evin Witte ’05, a social studies teacher at Kearney High, went to what he thought was a routine assembly in November. It turned out to be anything but routine as Witte was honored with an exclusive award, a Milken Educator Award and an accompanying $25,000 prize. Witte is one of only 17 nationwide teachers to receive the award in 2013. The surprise announcement was made by Gov. Dave Heineman and Jane Foley, senior vice president of the Milken Family Foundation. Before announcing Witte’s name, Foley said, “Good teachers make the difference. Outstanding educators are the backbone of every distinguished school. Foley then called on Heineman to make the announcement. “Teaching for me has always been my passion. It’s what I love. I get to do exactly what I want to do every day. To have the state and even maybe the country notice is about the most amazing thing I
Picture provided by "Milken Family Foundation".
by S ara G iboney UNK C ommunications
Kearney High School social studies teacher Kevin Witte ’05 honored for his passion and innovation in the classroom with the Milken Educator Awards.
could imagine. None of it would be possible without the incredible school, community and students that I get to work with,” Witte said. KHS principal Jay Dostal ’01 said, “This is about all of the hard work and effort that he puts in on a daily basis to provide the best educational opportunities for our kids.” The award was established in 1987 by Lowell and Michael Milken to recognize the important contributions of exemplary teachers and other educators. Selection is based on innovative teaching practices, student results and leadership. n
Family of the Year, Homecoming King
His mom committed suicide that they’ve done for us even though when he was three years old. His father they necessarily didn’t have to – I just was sent to prison just a few years later. thought that was something that was But Dan Carlson has a family worth very cool,” Carlson said about why he celebrating. Carlson’s family received nominated his family. the UNK Outstanding Family Award Although Carlson isn’t sure what during Homecoming where Dan was convinced the Hays family to take in also voted king. him and his brothers, he wanted them to After losing both parents, Carlson get some recognition for their support. and his brothers – Andy, Tom and “My parents lived next to them and Junior Dan Carlson was raised by Bob and Rita Hays of Grand Island. The family received the Outstanding Family Steve, moved in with their former they were really close with our family. Award during recent homecoming festivities, where neighbors Bob and Rita Hays of Grand They already cared about us even before Carlson also was voted king. (Photo courtesy Jamie Emal) Island and their four children – Grant, we had moved in,” Carlson said. Matt, Beth and Emily. Carlson’s oldest Carlson, who was the youngest of brother, Phil, started college that year. all the children, said he enjoyed always having someone to play with “Over the course of the next 13 years, as I went through and having his older siblings look out for him. “It was tougher for the elementary, middle and high school, we’ve all become one big older siblings. They had to adjust a lot more than I did.” family,” Calson wrote in his 2013 UNK Outstanding Family “They were touched that I thought to nominate them,” application. “Even though they aren’t my biological parents, Bob and Carlson said. “I didn’t tell them I was going to do it.” Rita have done so much to encourage me and help me succeed. The day was also meaningful for Carlson because it was his “We’ve overcome so much as a family,” said Carlson, a junior biological mom’s birthday. “To be recognized as the outstanding music and organizational and relational communication major. family on that day, that was special,” he said. Combining two families was a challenge, he said, but they Carlson is a member of Phi Gamma Delta fraternity and the came together as one family to love and support one another. “All band along with being a resident hall assistant. n the support they’ve given us through the years, and everything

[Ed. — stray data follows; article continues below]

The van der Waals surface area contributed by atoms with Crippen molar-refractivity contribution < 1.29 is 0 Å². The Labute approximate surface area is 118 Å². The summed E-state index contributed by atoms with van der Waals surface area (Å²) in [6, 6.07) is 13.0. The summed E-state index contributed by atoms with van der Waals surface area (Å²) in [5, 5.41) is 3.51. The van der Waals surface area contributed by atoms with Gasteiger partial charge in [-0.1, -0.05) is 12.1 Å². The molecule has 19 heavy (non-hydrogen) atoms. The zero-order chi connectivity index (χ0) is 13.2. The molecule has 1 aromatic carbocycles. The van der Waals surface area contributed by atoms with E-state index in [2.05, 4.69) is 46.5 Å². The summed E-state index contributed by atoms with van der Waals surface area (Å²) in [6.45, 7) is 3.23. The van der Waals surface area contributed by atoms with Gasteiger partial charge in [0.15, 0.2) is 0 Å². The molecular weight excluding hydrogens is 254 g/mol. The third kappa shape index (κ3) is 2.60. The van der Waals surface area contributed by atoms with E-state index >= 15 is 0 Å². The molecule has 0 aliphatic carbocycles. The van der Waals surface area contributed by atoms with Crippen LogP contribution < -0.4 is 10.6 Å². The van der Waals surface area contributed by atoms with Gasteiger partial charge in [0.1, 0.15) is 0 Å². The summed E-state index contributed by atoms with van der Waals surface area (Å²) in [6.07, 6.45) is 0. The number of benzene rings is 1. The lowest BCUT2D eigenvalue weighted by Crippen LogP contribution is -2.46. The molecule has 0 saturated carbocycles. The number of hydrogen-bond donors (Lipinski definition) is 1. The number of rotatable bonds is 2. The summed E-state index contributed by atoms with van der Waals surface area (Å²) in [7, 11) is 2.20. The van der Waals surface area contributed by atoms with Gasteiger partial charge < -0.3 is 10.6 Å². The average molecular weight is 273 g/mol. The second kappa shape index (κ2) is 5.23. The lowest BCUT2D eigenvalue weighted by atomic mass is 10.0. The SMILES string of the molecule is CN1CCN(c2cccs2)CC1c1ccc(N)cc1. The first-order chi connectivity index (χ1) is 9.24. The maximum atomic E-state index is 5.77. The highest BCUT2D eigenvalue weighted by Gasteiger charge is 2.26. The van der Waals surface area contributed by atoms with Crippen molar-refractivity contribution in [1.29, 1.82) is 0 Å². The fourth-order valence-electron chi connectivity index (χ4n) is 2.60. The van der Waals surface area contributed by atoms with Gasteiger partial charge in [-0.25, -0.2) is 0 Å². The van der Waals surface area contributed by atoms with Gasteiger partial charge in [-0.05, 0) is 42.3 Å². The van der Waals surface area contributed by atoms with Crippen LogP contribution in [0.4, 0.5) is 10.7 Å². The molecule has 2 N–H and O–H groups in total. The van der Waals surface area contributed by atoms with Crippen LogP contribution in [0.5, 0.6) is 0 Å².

College of Business & Technology
B y J im R undstrom
JoAn Scott ’86 New director of NCAA Final Four